Once you are ready, take a lift once again and go to the sleeping floor. The locker key you receive at the reception indicates not only the locker ID but also the pod for you to sleep in.

But when everyone sleeps so closely, next to each other, how can we wake up in the morning, without waking the others? The pod comes with some sort of an alarm clock, which controls the dimming of the light inside the pod. Once you set the time to wake-up, the light will gradually fade away. And in the morning, you realize that the light around you gets stronger as the time approaches. By the time the clock hits your wakeup time, the entire pod will be flashy white, which will most likely kick you out from a deep sleep.

To sum up, how was my experience? Well, if you cannot stand other people’s hair lying in the shower room, I suggest you don’t try. And if you cannot stand being awaken by the footsteps of the others, I don’t recommend the experience, either. For me, the place made me realize that I am not missing much although I may not have had much personal space. And the fact that the place was not packed also helped, as even though the space was open, I did not have to share much of the time with others and did not feel that I was stared at, or being forced to stare others.

And was I able to sleep well in the pod? Yes, I surprisingly did, with some help from my favorite podcasts coming into my ears.

Date: May 2nd, 2008
Cate: services

Power of Color Copies


Railway stations color-copy photographed signs at construction sites. As the format of signs remain familiar, the solution seems much more friendly than a simple handwritten signs.

Iidabashi Station, Oedo Line. Similar solutions can be found at Tokyo stations, JR.

Date: May 1st, 2008
Cate: services

A Business Opportunity For Keyless Lockers


Recently, we had an opportunity to try out a coin locker in Harajuku station, which uses your mobile phone number as a means of identification. By dialing to the phone number displayed on the screen, the system records your number and locks and unlocks a box of your choice.


Date: May 1st, 2008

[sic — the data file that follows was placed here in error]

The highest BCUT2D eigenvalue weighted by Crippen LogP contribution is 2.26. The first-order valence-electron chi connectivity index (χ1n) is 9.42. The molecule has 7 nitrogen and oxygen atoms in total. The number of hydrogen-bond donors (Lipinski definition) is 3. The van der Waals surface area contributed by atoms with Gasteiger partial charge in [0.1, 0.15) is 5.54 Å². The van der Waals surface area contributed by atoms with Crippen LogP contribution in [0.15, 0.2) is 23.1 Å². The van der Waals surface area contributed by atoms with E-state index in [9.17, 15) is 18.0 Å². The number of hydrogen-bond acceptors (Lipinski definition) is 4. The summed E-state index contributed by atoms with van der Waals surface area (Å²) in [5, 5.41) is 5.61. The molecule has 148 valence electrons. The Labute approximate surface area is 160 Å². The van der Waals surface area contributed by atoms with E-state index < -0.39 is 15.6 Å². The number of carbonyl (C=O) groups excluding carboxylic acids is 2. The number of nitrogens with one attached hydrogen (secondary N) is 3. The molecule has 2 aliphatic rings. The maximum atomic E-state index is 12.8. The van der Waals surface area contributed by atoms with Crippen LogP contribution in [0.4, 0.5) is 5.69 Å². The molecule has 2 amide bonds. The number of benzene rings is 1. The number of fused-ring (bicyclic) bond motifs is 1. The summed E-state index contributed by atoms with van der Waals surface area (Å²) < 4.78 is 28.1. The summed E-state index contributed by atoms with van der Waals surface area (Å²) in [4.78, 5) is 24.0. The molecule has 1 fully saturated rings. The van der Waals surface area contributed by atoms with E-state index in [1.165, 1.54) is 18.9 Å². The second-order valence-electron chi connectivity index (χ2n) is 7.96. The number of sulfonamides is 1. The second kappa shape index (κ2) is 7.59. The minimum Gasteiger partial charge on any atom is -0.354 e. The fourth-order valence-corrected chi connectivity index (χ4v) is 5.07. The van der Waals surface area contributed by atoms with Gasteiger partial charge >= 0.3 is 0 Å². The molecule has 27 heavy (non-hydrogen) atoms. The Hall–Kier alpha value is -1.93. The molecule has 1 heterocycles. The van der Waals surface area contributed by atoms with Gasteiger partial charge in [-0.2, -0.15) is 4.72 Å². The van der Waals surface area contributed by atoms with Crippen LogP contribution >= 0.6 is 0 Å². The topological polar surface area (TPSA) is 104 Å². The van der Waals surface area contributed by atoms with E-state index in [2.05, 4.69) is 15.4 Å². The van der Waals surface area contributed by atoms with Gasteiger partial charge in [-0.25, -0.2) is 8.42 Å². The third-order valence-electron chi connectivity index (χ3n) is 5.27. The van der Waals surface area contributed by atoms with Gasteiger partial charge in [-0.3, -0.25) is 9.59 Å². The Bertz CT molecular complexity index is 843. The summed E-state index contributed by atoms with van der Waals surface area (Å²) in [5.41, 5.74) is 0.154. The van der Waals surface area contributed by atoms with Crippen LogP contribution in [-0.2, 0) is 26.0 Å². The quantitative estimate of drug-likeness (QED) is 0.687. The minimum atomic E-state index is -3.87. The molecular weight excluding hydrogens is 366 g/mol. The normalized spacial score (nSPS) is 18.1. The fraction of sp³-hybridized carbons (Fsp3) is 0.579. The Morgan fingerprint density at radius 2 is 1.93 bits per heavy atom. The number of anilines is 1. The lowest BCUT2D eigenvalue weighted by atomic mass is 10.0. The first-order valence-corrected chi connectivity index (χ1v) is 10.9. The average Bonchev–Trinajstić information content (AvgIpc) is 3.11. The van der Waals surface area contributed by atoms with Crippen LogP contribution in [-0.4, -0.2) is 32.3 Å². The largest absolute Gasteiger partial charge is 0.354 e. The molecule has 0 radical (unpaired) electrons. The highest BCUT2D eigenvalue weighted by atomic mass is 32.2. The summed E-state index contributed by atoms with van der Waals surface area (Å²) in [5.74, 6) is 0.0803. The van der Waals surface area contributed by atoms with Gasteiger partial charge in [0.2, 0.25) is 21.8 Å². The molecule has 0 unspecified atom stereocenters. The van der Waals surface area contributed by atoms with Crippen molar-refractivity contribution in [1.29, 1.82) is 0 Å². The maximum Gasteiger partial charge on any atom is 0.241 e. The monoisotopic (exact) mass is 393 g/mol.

Cate: services

A Natural Fit


There’s no explanation required, a time table accompanied by a clock.

At Wakamatsu-Kawada station, Oedo Line.

Date: April 29th, 2008
Cate: services

without disruping the atmosphere


I had an opportunity to visit Nanjatown thanks to my British friend Chris’ recommendation. Nanjatown is in essence an amusement park containing four unique theme parks: Dumpling Stadium, which collects dumplings (gyo-za, or jiao-zi in Chinese) from different parts of Japan, Ice Cream City, with hundreds of different ice creams and jelatos, Relaxation Forest, providing different massages from Thai to UK, and Tokyo Dessert Republic, offering desserts. The facility takes place across two separate floors inside a huge complex called Sunshine City in Ikebukuro.

The photo was taken in Dumpling Stadium, where they provided an atmosphere of Japan 50 years ago. People on wheelchairs and families with baby carts are provided with a special ticket which also serves as a key to open doors with limited access. Behind the door lies an elevator, hardly retro. A nice trick.

Img_2437 (in Japanese)


Date: April 29th, 2008
Cate: services

Multi-purpose toilets


One hassle for mom with kids is to go to a toilet while you are out. In facilities like department stores and museums, you are most likely to find multipurpose toilets which allows entry with wheelchairs and baby carts.